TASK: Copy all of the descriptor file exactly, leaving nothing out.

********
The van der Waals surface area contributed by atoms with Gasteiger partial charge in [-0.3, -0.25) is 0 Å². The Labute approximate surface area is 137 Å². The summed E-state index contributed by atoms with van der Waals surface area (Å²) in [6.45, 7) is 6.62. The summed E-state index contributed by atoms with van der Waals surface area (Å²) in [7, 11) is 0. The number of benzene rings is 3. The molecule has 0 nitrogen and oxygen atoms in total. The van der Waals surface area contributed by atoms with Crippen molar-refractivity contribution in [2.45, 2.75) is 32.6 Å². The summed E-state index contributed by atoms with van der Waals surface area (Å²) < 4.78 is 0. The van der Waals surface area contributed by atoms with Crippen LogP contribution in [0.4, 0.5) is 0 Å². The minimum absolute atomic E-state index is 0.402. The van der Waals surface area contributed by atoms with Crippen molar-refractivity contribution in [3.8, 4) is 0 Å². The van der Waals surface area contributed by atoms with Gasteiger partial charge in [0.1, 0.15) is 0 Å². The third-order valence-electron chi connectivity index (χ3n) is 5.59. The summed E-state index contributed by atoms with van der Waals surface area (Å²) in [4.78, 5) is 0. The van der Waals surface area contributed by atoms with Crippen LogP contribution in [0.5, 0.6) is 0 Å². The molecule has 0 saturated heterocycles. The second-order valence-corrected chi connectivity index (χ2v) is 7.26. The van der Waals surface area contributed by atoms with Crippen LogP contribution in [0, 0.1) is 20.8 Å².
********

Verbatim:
The van der Waals surface area contributed by atoms with Gasteiger partial charge in [-0.3, -0.25) is 0 Å². The Labute approximate surface area is 137 Å². The summed E-state index contributed by atoms with van der Waals surface area (Å²) in [6.45, 7) is 6.62. The summed E-state index contributed by atoms with van der Waals surface area (Å²) in [7, 11) is 0. The number of benzene rings is 3. The molecule has 0 nitrogen and oxygen atoms in total. The van der Waals surface area contributed by atoms with Crippen molar-refractivity contribution in [2.45, 2.75) is 32.6 Å². The summed E-state index contributed by atoms with van der Waals surface area (Å²) < 4.78 is 0. The van der Waals surface area contributed by atoms with Crippen LogP contribution in [0.4, 0.5) is 0 Å². The minimum absolute atomic E-state index is 0.402. The van der Waals surface area contributed by atoms with Crippen molar-refractivity contribution in [3.8, 4) is 0 Å². The van der Waals surface area contributed by atoms with Gasteiger partial charge in [0.1, 0.15) is 0 Å². The third-order valence-electron chi connectivity index (χ3n) is 5.59. The summed E-state index contributed by atoms with van der Waals surface area (Å²) in [4.78, 5) is 0. The van der Waals surface area contributed by atoms with Crippen LogP contribution in [0.5, 0.6) is 0 Å². The molecule has 0 saturated heterocycles. The second-order valence-corrected chi connectivity index (χ2v) is 7.26. The van der Waals surface area contributed by atoms with Crippen LogP contribution in [0, 0.1) is 20.8 Å².